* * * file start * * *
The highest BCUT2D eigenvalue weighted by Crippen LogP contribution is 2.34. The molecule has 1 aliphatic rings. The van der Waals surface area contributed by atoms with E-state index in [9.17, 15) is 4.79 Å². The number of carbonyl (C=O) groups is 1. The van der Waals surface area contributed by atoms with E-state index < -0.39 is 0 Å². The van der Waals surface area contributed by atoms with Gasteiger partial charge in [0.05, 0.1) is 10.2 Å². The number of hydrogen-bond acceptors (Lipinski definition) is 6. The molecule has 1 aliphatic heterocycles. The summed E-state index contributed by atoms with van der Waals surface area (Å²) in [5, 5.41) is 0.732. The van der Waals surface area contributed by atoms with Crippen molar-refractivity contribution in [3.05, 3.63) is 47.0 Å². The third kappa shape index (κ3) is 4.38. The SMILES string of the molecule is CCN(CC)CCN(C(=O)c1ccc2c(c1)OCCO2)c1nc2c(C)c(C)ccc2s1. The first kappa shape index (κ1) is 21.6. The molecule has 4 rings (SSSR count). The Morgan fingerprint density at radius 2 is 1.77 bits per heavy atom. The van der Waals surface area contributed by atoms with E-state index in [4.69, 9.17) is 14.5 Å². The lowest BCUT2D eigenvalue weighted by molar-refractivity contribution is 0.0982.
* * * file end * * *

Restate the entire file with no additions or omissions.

The highest BCUT2D eigenvalue weighted by Crippen LogP contribution is 2.34. The molecule has 1 aliphatic rings. The van der Waals surface area contributed by atoms with E-state index in [9.17, 15) is 4.79 Å². The number of carbonyl (C=O) groups is 1. The van der Waals surface area contributed by atoms with E-state index < -0.39 is 0 Å². The van der Waals surface area contributed by atoms with Gasteiger partial charge in [0.05, 0.1) is 10.2 Å². The number of hydrogen-bond acceptors (Lipinski definition) is 6. The molecule has 1 aliphatic heterocycles. The summed E-state index contributed by atoms with van der Waals surface area (Å²) in [5, 5.41) is 0.732. The van der Waals surface area contributed by atoms with Crippen molar-refractivity contribution in [3.05, 3.63) is 47.0 Å². The third kappa shape index (κ3) is 4.38. The SMILES string of the molecule is CCN(CC)CCN(C(=O)c1ccc2c(c1)OCCO2)c1nc2c(C)c(C)ccc2s1. The first kappa shape index (κ1) is 21.6. The molecule has 4 rings (SSSR count). The Morgan fingerprint density at radius 2 is 1.77 bits per heavy atom. The van der Waals surface area contributed by atoms with E-state index in [4.69, 9.17) is 14.5 Å². The lowest BCUT2D eigenvalue weighted by molar-refractivity contribution is 0.0982.